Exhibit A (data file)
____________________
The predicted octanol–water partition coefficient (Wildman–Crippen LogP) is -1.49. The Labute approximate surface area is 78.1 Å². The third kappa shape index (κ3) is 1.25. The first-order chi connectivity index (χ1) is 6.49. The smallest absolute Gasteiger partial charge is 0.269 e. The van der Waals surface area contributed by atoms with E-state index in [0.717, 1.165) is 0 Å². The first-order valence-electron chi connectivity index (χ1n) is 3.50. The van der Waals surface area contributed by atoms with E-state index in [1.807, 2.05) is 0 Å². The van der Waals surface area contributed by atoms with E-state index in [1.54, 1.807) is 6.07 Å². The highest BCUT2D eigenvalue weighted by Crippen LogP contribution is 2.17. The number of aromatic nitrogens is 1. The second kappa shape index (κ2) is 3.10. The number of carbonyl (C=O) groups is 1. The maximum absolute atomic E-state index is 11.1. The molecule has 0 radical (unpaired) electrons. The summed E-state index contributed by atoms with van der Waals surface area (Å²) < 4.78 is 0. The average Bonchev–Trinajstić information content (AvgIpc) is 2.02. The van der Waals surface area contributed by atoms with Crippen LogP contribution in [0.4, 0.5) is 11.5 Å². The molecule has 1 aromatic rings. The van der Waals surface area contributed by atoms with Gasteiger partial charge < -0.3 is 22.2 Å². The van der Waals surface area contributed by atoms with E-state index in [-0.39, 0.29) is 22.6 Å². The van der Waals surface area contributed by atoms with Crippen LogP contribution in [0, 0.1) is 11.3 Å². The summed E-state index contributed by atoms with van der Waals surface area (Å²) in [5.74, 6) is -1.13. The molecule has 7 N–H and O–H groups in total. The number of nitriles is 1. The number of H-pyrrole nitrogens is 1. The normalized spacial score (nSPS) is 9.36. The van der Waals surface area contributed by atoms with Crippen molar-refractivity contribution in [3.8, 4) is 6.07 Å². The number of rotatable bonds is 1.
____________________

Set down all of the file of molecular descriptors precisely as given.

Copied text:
The predicted octanol–water partition coefficient (Wildman–Crippen LogP) is -1.49. The Labute approximate surface area is 78.1 Å². The third kappa shape index (κ3) is 1.25. The first-order chi connectivity index (χ1) is 6.49. The smallest absolute Gasteiger partial charge is 0.269 e. The van der Waals surface area contributed by atoms with E-state index in [0.717, 1.165) is 0 Å². The first-order valence-electron chi connectivity index (χ1n) is 3.50. The van der Waals surface area contributed by atoms with E-state index in [1.807, 2.05) is 0 Å². The van der Waals surface area contributed by atoms with E-state index in [1.54, 1.807) is 6.07 Å². The highest BCUT2D eigenvalue weighted by Crippen LogP contribution is 2.17. The number of aromatic nitrogens is 1. The second kappa shape index (κ2) is 3.10. The number of carbonyl (C=O) groups is 1. The maximum absolute atomic E-state index is 11.1. The molecule has 0 radical (unpaired) electrons. The summed E-state index contributed by atoms with van der Waals surface area (Å²) < 4.78 is 0. The average Bonchev–Trinajstić information content (AvgIpc) is 2.02. The van der Waals surface area contributed by atoms with Crippen LogP contribution in [0.4, 0.5) is 11.5 Å². The molecule has 1 aromatic rings. The van der Waals surface area contributed by atoms with Gasteiger partial charge < -0.3 is 22.2 Å². The van der Waals surface area contributed by atoms with E-state index in [-0.39, 0.29) is 22.6 Å². The van der Waals surface area contributed by atoms with Crippen LogP contribution in [0, 0.1) is 11.3 Å². The summed E-state index contributed by atoms with van der Waals surface area (Å²) in [5.74, 6) is -1.13. The molecule has 7 N–H and O–H groups in total. The number of nitriles is 1. The number of H-pyrrole nitrogens is 1. The normalized spacial score (nSPS) is 9.36. The van der Waals surface area contributed by atoms with Crippen molar-refractivity contribution in [3.8, 4) is 6.07 Å². The number of rotatable bonds is 1.